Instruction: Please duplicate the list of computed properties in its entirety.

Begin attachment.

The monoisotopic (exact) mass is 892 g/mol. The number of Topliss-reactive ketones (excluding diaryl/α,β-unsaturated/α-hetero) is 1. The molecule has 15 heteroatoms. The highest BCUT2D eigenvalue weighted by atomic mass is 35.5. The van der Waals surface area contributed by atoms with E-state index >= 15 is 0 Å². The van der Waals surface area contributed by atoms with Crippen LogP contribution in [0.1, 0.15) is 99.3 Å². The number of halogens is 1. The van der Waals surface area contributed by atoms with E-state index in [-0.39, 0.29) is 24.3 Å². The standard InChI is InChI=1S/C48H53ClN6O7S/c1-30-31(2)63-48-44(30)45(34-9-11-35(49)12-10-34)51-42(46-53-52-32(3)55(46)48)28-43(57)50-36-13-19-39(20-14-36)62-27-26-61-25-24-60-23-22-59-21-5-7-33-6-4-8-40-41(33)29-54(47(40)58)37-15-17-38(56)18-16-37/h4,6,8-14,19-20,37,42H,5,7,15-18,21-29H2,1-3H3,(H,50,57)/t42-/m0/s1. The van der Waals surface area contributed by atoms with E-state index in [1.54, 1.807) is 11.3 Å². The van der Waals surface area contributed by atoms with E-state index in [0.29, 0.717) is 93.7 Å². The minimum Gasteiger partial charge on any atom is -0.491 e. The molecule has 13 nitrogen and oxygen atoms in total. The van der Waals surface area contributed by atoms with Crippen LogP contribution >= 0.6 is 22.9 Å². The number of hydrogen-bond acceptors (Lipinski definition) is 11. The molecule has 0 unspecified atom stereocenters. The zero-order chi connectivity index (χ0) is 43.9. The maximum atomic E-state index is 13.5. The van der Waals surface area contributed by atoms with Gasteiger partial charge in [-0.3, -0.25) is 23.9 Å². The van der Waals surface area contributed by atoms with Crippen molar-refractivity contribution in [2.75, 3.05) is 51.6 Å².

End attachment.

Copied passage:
The monoisotopic (exact) mass is 892 g/mol. The number of Topliss-reactive ketones (excluding diaryl/α,β-unsaturated/α-hetero) is 1. The molecule has 15 heteroatoms. The highest BCUT2D eigenvalue weighted by atomic mass is 35.5. The van der Waals surface area contributed by atoms with E-state index >= 15 is 0 Å². The van der Waals surface area contributed by atoms with Crippen LogP contribution in [0.1, 0.15) is 99.3 Å². The number of halogens is 1. The van der Waals surface area contributed by atoms with E-state index in [-0.39, 0.29) is 24.3 Å². The standard InChI is InChI=1S/C48H53ClN6O7S/c1-30-31(2)63-48-44(30)45(34-9-11-35(49)12-10-34)51-42(46-53-52-32(3)55(46)48)28-43(57)50-36-13-19-39(20-14-36)62-27-26-61-25-24-60-23-22-59-21-5-7-33-6-4-8-40-41(33)29-54(47(40)58)37-15-17-38(56)18-16-37/h4,6,8-14,19-20,37,42H,5,7,15-18,21-29H2,1-3H3,(H,50,57)/t42-/m0/s1. The van der Waals surface area contributed by atoms with E-state index in [1.54, 1.807) is 11.3 Å². The van der Waals surface area contributed by atoms with E-state index in [0.29, 0.717) is 93.7 Å². The minimum Gasteiger partial charge on any atom is -0.491 e. The molecule has 13 nitrogen and oxygen atoms in total. The van der Waals surface area contributed by atoms with Crippen LogP contribution >= 0.6 is 22.9 Å². The number of hydrogen-bond acceptors (Lipinski definition) is 11. The molecule has 0 unspecified atom stereocenters. The zero-order chi connectivity index (χ0) is 43.9. The maximum atomic E-state index is 13.5. The van der Waals surface area contributed by atoms with Gasteiger partial charge in [-0.3, -0.25) is 23.9 Å². The van der Waals surface area contributed by atoms with Crippen molar-refractivity contribution in [2.75, 3.05) is 51.6 Å².